The second and third courses are dispensed in the same manner – arms extended, plate taken, mystery food consumed. These also both arrive at a fair old clip. There then follows a fairly extended period of nothing at all. This is, according again to their website, so we are, “freed from the weight of people’s gazes, preconceptions and social conventions, communication becomes simpler, authentic and spontaneous.” Or, you know, you might just be stuck in the dark wondering when it’ll all be over. One of the two, certainly.
Once you are eventually led back out, it’s back to the bar area so you have some time to reacclimatize to the light. Your phones and/or smart watches are retrieved at this point and you are given a menu where you can scan a barcode to discover what it is you’ve just eaten. The question, presumably, is whether your palette was up to the task of accurately identifying what you had just consumed. In my case I had a strike rate of about 60%. The first course I was miles out on, the second course I pretty much nailed, and the third I got some aspects of.
And after that, you pay and are released back into the world with senses refined (well, four of them anyway) and questions uppermost in your mind about how and why we perceive the world in the way we do. And whether it’s worth a reasonably hefty bill to do so.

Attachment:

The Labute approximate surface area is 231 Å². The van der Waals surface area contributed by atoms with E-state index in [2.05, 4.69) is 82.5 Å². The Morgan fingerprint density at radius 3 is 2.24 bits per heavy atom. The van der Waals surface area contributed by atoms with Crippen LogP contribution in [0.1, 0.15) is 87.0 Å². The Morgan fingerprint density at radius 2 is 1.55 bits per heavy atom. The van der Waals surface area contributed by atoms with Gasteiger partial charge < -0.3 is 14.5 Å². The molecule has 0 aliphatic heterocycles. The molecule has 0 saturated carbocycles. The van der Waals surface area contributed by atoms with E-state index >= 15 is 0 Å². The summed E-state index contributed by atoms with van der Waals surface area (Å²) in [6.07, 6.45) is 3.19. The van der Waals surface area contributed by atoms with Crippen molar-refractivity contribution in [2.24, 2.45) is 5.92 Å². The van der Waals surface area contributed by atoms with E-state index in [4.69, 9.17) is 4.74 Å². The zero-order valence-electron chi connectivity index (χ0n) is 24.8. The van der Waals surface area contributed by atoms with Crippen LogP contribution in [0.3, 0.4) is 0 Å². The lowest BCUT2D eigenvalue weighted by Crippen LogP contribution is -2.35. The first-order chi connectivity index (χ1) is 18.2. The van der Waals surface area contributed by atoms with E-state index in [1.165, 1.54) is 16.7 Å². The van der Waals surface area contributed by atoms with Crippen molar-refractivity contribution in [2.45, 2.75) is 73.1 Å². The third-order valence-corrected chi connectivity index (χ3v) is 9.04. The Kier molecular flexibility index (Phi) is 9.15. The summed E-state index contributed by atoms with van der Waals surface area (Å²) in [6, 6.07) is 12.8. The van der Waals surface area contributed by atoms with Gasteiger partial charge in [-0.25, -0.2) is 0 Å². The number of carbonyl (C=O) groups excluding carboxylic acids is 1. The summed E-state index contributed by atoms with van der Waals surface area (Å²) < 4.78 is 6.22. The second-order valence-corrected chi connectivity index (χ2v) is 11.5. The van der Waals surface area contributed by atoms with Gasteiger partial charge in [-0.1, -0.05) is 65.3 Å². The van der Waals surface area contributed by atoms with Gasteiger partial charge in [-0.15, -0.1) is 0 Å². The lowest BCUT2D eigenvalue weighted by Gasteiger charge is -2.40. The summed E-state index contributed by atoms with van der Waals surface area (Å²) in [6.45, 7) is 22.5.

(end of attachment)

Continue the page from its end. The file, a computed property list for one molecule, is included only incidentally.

How Many Of These Have You Been To? I can honestly say I have never eaten a meal in 100% pitch darkness before, so zero.
Would You Recommend It? You might notice from the above section that there’s no actual descriptions of the food. There’s a reason for this. It’s because the restaurant ask you to be discrete about what you’re having so as not to ruin it for other diners – if you go in knowing what you’re going to get, the one thing you’re not going to get is the full experience. This makes the act of reviewing a restaurant something of a challenge. The menus themselves are seasonal, and they set great store about the sustainability and traceability of their products, but nevertheless I’m opting to be discrete and respect their desire not to have the experience tainted for others by foreknowledge.